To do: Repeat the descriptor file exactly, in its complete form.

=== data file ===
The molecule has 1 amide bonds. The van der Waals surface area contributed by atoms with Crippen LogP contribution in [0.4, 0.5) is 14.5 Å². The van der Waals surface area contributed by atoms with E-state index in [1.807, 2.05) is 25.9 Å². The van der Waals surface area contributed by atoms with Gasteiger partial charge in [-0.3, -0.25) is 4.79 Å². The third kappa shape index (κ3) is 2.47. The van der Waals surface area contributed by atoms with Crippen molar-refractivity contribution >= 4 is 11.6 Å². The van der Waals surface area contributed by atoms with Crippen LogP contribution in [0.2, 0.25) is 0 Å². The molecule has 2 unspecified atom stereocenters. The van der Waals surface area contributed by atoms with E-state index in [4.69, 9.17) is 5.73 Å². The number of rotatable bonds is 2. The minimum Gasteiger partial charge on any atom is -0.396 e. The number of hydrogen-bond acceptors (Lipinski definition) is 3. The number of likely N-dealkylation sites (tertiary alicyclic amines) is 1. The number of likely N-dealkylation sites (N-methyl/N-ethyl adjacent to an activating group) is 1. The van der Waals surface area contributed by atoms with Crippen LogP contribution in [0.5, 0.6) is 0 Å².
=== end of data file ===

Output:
The molecule has 1 amide bonds. The van der Waals surface area contributed by atoms with Crippen LogP contribution in [0.4, 0.5) is 14.5 Å². The van der Waals surface area contributed by atoms with E-state index in [1.807, 2.05) is 25.9 Å². The van der Waals surface area contributed by atoms with Gasteiger partial charge in [-0.3, -0.25) is 4.79 Å². The third kappa shape index (κ3) is 2.47. The van der Waals surface area contributed by atoms with Crippen molar-refractivity contribution >= 4 is 11.6 Å². The van der Waals surface area contributed by atoms with Crippen LogP contribution in [0.2, 0.25) is 0 Å². The molecule has 2 unspecified atom stereocenters. The van der Waals surface area contributed by atoms with E-state index in [4.69, 9.17) is 5.73 Å². The number of rotatable bonds is 2. The minimum Gasteiger partial charge on any atom is -0.396 e. The number of hydrogen-bond acceptors (Lipinski definition) is 3. The number of likely N-dealkylation sites (tertiary alicyclic amines) is 1. The number of likely N-dealkylation sites (N-methyl/N-ethyl adjacent to an activating group) is 1. The van der Waals surface area contributed by atoms with Crippen LogP contribution in [0.5, 0.6) is 0 Å².